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Published: Saturday, 9/13/2008

Gleeful symphony musicians, board welcome a new Steinway

BY SALLY VALLONGO
BLADE STAFF WRITER

The Toledo Symphony introduced its newest and biggest instrument to a gathering of directors, staff, and musicians at its annual meeting Wednesday on the stage of the Toledo Museum of Art Peristyle.

Say hello to the Orser Steinway.

Sitting next to the symphony s older, slightly duller Steinway, this newcomer is a 990-pound baby with 88 sparkling keys, a gleaming ebony case, brass pedals, and a brilliant sound to match its looks. Known worldwide, the Steinway D concert grand is considered the gold standard for pianos by top performers.

It s wonderful! exulted Valrie Kantorski, the symphony pianist who had shown off the instrument s musical chops in a specially tailored performance of Saint-Saens Carnival of the Animals.

Beaming like a proud parent during the performance by Kantorski and 11 other players was Jonathan Orser, board member who sits on the executive committee and an important benefactor who donated the money needed to bring this piano to this symphony.

It sounds mellow, noted Orser, a Perrysburg resident active in the Democratic party and historical preservation.

A dedicated symphony supporter, he also endowed the piano position Kantorski holds one of 15 such chairs held by principal players from violins to low brass and percussion in the Toledo orchestra. (Endowed chairs are considered a prize for professional musicians; they are a powerful bargaining chip for the symphony during any international search for a new principal player.)

A new concert grand piano has been on the Toledo Symphony wish list for years. The older Steinway has many years and musical miles on it. If to most listeners it was good enough, the piano stars who visit Toledo for guest spots with the orchestra gave it mixed reviews.

Some pianists especially Stephen Hough who performed on it last spring loved it. Others, most notably Andre Watts, a longtime favorite guest on the Peristyle stage, viewed it as a barrier to fine performance.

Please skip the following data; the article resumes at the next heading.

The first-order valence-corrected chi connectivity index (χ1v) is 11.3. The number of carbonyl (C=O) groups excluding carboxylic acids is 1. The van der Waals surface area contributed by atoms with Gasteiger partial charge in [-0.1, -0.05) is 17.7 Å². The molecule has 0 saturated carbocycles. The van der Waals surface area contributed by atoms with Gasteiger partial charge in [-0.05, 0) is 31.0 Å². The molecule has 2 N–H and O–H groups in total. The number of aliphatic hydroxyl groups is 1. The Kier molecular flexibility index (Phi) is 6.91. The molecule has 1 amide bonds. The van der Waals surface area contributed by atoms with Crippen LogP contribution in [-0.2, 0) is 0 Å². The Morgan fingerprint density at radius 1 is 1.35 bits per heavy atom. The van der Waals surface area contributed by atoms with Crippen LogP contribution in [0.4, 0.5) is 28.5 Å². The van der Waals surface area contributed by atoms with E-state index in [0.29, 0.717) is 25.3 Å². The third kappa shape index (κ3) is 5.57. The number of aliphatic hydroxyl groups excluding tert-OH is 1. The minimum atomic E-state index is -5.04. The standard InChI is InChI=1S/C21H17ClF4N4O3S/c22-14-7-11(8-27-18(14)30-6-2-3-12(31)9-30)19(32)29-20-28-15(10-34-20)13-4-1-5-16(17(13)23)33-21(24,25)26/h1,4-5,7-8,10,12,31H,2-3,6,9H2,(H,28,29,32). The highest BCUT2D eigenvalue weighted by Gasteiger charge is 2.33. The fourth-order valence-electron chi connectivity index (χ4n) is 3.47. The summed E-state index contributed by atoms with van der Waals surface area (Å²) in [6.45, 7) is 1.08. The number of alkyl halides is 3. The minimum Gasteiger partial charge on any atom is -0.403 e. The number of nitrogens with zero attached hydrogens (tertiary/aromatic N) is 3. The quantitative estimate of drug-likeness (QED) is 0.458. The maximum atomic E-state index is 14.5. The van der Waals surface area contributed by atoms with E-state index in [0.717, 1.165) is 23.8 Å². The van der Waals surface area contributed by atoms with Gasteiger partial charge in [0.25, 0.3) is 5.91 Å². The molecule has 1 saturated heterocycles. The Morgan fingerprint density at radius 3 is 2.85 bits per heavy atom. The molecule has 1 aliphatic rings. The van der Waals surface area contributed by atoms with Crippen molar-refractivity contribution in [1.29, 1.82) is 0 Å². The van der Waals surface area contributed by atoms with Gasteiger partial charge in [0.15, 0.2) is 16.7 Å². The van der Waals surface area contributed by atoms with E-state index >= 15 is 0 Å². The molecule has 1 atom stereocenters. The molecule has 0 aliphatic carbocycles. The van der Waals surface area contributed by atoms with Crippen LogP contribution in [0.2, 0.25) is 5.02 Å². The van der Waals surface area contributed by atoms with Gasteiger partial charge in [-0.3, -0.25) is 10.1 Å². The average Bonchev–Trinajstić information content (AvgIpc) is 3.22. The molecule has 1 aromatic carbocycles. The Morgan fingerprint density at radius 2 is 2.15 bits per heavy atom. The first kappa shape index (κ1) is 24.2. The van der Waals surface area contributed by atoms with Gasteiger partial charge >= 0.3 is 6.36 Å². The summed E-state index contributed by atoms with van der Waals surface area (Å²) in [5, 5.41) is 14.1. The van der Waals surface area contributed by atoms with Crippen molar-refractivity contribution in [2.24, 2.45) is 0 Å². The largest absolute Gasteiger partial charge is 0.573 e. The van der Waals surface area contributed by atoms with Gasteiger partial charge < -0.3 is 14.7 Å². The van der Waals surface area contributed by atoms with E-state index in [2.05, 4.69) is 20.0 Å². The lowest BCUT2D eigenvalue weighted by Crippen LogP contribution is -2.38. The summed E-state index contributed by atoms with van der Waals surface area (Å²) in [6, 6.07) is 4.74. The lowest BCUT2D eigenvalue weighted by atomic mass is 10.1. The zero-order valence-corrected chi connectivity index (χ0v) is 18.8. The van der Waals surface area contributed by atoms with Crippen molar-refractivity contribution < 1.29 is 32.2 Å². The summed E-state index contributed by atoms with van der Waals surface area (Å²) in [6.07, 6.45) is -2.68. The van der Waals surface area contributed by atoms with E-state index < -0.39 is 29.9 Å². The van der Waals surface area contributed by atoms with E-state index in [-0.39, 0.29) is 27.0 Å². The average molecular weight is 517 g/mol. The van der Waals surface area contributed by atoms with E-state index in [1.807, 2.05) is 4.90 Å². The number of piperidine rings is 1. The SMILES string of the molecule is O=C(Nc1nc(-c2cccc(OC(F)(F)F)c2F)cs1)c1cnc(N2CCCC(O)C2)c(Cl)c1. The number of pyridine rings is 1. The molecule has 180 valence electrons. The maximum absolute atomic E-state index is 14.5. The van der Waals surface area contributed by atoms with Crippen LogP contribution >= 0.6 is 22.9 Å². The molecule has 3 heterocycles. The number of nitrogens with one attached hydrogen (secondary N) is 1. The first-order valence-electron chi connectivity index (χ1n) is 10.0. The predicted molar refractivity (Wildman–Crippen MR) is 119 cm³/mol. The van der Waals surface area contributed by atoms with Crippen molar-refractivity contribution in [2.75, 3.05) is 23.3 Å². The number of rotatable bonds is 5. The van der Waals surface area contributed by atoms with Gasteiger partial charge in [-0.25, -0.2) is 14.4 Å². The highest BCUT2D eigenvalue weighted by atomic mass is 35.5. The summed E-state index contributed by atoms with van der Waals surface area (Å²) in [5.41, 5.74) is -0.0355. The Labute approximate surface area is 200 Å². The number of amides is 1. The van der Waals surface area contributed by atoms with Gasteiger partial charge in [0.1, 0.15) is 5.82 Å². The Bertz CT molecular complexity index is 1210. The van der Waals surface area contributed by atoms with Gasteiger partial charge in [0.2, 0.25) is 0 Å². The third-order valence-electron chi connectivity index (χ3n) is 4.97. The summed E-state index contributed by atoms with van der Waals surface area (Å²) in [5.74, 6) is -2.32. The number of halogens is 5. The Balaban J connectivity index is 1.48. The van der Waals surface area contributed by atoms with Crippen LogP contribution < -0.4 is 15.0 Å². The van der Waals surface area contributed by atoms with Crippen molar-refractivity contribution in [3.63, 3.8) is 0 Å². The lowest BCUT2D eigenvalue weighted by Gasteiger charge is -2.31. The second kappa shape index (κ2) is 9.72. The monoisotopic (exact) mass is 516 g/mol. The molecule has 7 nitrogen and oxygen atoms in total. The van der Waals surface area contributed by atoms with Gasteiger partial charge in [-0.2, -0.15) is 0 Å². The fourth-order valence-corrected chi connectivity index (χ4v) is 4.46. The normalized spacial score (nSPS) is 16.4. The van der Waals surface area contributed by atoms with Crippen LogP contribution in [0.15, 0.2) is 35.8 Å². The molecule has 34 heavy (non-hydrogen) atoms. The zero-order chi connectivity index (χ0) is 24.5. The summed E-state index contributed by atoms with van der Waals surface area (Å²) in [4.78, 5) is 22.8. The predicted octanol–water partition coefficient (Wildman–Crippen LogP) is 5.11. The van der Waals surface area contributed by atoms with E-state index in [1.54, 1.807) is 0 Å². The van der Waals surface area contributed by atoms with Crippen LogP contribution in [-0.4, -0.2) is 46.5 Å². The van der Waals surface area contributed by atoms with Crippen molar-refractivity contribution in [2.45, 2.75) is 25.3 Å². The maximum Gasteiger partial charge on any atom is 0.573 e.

The symphony has operated at a small but troubling deficit over the last few years, a situation aggravated by the loss of local government funding. So diverting $100,000 the going rate for a Steinway D to a new piano from its $6.2 million annual operating budget seemed impossible.

Still, artists must dream and TSO president and CEO Robert Bell and his deputy, executive vice president of development, Kathy Carroll, actively pursued opportunities and resources to bring a fine new piano to town.

Jon was the first person we asked, said Carroll. Turned out, he was the only one.

With Orser s assurance of financial backing, Carroll last spring traveled to New York City, meeting with TSO principal conductor Stefan Sanderling and frequent guest soloist Ignat Solzhenitzyn at Steinway Hall, the headquarters for the 153-year old institution.

There, the two musical experts sampled the best instruments that Steinway New York had to offer (Steinway also manufactures pianos in Hamburg, Germany) and Carroll listened avidly.

It was amazing, Carroll said, of the piano trials. Ignat played Brahms the same way on each piano. You could really hear the differences among them. Still, she was aware that two strong artistic temperaments might create discord in the intricate and personal process of piano selection.

Instead, Carroll said, It was like a good marriage. Both musicians contributed and then came to agreement on this piano.

Built of ebonized birch, maple, and poplar with walnut veneers, the just-under 9-foot piano has a Sitka spruce sounding board, strings of Swedish steel, solid brass pedals, and spruce keys with a chip-proof, stain-resistant cover ivory is a thing of the past.

The new Orser Steinway will be available to soloists although, with the diversity of taste among artists, some may prefer the symphony s vintage instrument and Kantorski and other local pianists also will have the opportunity to use it.

Although pianos often require a break-in period to reach their full potential, Kantorski said she found the Orser instrument to be responsive at first touch.

Even better, she said, It will give back to you as much as you give to it.

Its local debut will be Oct. 11 when Frances Renzi plays Mozart s Concerto No. 17 in the opening concert of the Mozart and More series at the Franciscan Center. Then, it will be available for Kirill Gerstein to use for the daunting

Rachmaninoff Concerto No. 3 during Classics series concerts Nov. 21-22 in the Peristyle.

Contact Sally Vallongo at svallongo@theblade.com.


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